London is huge, it has numerous micro neighbourhoods and it is a mass of former and new villages connected by housing and dual carriageways.
Since 1997 has had mass immigration from many countries which has seen it's effective population grow by 25%, (and had a fair bit before that too), and in the last 40 years has had a dramatic regeneration of a large swathe of the Docklands.

I have worked and lived in London to a greater extent than many, and have encountered various people who boast of how well they know the place.
They don't.
They might know about city centre hotels, or football stadia, or different restaurants.
They have a niche knowledge.

To "know" London is almost a full time job, and to really know it is mainly the preserve of some tour guides, Black Taxi drivers and a handful of journalists and writers.... take a bow Simon Jenkins, Peter Ackroyd, Robert Elms, Russ Kane, The Londonist and Steve Roud amongst others.

Edit: And must mention too some academics plus Iain Sinclair.
 
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Spookdaddy

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...To "know" London is almost a full time job, and to really know it is mainly the preserve of some tour guides, Black Taxi drivers and a handful of journalists and writers.... take a bow Simon Jenkins, Peter Ackroyd, Robert Elms, Russ Kane, The Londonist and Steve Roud amongst others.
I'm half way through London Made Us, right now.

You are right - I think the secret to gaining knowledge about London, as opposed to 'knowing' it, is in recognising that the latter is not possible. It's also what makes it so enjoyable. (And, to be honest, that same paradox is not unique to this particular subject.)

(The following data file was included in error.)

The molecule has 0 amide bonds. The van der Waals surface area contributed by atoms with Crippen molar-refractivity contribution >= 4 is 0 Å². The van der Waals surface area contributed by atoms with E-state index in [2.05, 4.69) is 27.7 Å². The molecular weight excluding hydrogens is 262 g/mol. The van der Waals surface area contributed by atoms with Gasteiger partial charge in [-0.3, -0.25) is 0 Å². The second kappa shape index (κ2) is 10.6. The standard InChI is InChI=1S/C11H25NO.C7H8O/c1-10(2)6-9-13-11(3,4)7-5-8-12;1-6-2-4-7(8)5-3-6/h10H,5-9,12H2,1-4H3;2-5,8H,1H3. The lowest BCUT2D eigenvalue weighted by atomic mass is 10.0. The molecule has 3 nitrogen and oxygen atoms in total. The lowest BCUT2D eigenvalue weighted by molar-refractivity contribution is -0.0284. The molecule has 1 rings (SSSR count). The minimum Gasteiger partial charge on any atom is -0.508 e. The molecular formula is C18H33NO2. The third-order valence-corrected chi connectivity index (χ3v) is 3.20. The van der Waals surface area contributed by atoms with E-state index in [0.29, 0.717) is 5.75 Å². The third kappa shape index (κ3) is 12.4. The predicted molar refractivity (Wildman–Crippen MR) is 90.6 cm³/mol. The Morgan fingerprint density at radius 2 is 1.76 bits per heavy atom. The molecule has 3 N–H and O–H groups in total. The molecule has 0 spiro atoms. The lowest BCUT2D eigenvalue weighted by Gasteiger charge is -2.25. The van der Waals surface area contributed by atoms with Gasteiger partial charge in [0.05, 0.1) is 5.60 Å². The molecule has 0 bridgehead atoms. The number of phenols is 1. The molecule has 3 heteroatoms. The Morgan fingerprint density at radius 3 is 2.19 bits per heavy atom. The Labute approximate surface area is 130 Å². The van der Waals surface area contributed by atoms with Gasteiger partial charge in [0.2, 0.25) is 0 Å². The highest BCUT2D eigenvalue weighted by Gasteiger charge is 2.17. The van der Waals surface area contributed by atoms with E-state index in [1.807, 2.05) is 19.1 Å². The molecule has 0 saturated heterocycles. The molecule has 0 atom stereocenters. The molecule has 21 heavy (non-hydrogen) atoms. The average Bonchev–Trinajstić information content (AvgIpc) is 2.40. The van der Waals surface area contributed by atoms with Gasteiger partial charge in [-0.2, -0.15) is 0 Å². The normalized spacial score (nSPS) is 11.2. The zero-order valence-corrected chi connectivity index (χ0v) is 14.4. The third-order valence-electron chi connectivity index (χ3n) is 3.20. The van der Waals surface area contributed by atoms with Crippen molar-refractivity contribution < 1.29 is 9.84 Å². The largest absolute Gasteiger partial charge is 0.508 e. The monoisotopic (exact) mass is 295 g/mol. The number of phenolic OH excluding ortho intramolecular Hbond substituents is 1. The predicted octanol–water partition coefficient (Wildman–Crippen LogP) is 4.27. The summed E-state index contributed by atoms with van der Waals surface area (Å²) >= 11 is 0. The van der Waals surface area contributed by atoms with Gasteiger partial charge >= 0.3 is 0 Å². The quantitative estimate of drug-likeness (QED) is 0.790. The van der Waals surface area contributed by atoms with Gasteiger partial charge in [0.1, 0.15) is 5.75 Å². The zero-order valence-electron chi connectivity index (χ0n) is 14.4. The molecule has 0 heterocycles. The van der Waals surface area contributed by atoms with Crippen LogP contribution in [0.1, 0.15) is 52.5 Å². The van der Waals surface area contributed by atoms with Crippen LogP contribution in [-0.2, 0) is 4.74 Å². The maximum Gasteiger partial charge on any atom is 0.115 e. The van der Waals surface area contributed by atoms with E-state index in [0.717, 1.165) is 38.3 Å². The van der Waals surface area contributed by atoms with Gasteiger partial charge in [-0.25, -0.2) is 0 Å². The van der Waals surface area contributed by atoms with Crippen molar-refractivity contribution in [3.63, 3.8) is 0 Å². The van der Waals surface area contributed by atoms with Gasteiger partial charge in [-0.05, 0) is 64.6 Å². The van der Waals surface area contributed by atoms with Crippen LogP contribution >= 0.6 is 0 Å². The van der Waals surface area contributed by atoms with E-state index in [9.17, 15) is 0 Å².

I wonder if the fact that some outsiders appear to be more knowledgeable about a thing - and have more of an appetite for that knowledge - is that they have not come from a position where some kind of knowledge is assumed. And that could apply to all kinds of other areas - not just the subject of London.
 
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Ogdred Weary

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Very much so.

Hampstead is covered by various heritage restrictions.
Hampstead Garden Suburb has strict rules on modifications to the houses there.



Many Londoners think they "know" London.
The reality is they only know a bit of the West End, a bit of the City, and primarily they know how to get from their home to these places by public transport or road, and from their home to their workplace by the same methods.

It is hard to know London.
London is huge, it has numerous micro neighbourhoods and it is a mass of former and new villages connected by housing and dual carriageways.
Since 1997 has had mass immigration from many countries which has seen it's effective population grow by 25%, (and had a fair bit before that too), and in the last 40 years has had a dramatic regeneration of a large swathe of the Docklands.

I have worked and lived in London to a greater extent than many, and have encountered various people who boast of how well they know the place.
They don't.
They might know about city centre hotels, or football stadia, or different restaurants.
They have a niche knowledge.

To "know" London is almost a full time job, and to really know it is mainly the preserve of some tour guides, Black Taxi drivers and a handful of journalists and writers.... take a bow Simon Jenkins, Peter Ackroyd, Robert Elms, Russ Kane, The Londonist and Steve Roud amongst others.